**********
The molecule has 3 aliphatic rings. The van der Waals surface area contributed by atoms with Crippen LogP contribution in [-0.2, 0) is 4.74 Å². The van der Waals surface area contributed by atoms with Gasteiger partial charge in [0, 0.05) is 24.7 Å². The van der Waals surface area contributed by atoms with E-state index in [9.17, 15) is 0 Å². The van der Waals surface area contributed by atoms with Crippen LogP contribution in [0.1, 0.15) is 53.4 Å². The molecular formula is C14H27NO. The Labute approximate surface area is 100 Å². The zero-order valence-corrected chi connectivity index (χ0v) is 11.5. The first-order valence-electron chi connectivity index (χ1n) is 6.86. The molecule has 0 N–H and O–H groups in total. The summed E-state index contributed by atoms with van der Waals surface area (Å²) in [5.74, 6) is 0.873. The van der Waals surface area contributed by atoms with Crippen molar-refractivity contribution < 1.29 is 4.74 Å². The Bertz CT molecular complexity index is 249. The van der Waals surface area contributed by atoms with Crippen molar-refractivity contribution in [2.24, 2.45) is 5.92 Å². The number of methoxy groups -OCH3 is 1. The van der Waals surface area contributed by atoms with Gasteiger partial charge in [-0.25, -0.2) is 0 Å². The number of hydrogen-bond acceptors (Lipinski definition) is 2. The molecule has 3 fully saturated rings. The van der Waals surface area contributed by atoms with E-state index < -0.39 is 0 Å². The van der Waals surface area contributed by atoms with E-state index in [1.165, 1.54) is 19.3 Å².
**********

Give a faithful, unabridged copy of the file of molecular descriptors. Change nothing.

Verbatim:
The molecule has 3 aliphatic rings. The van der Waals surface area contributed by atoms with Crippen LogP contribution in [-0.2, 0) is 4.74 Å². The van der Waals surface area contributed by atoms with Gasteiger partial charge in [0, 0.05) is 24.7 Å². The van der Waals surface area contributed by atoms with E-state index in [9.17, 15) is 0 Å². The van der Waals surface area contributed by atoms with Crippen LogP contribution in [0.1, 0.15) is 53.4 Å². The molecular formula is C14H27NO. The Labute approximate surface area is 100 Å². The zero-order valence-corrected chi connectivity index (χ0v) is 11.5. The first-order valence-electron chi connectivity index (χ1n) is 6.86. The molecule has 0 N–H and O–H groups in total. The summed E-state index contributed by atoms with van der Waals surface area (Å²) in [5.74, 6) is 0.873. The van der Waals surface area contributed by atoms with Crippen molar-refractivity contribution < 1.29 is 4.74 Å². The Bertz CT molecular complexity index is 249. The van der Waals surface area contributed by atoms with Crippen molar-refractivity contribution in [2.24, 2.45) is 5.92 Å². The number of methoxy groups -OCH3 is 1. The van der Waals surface area contributed by atoms with Gasteiger partial charge in [-0.25, -0.2) is 0 Å². The number of hydrogen-bond acceptors (Lipinski definition) is 2. The molecule has 3 fully saturated rings. The van der Waals surface area contributed by atoms with E-state index < -0.39 is 0 Å². The van der Waals surface area contributed by atoms with E-state index in [1.165, 1.54) is 19.3 Å².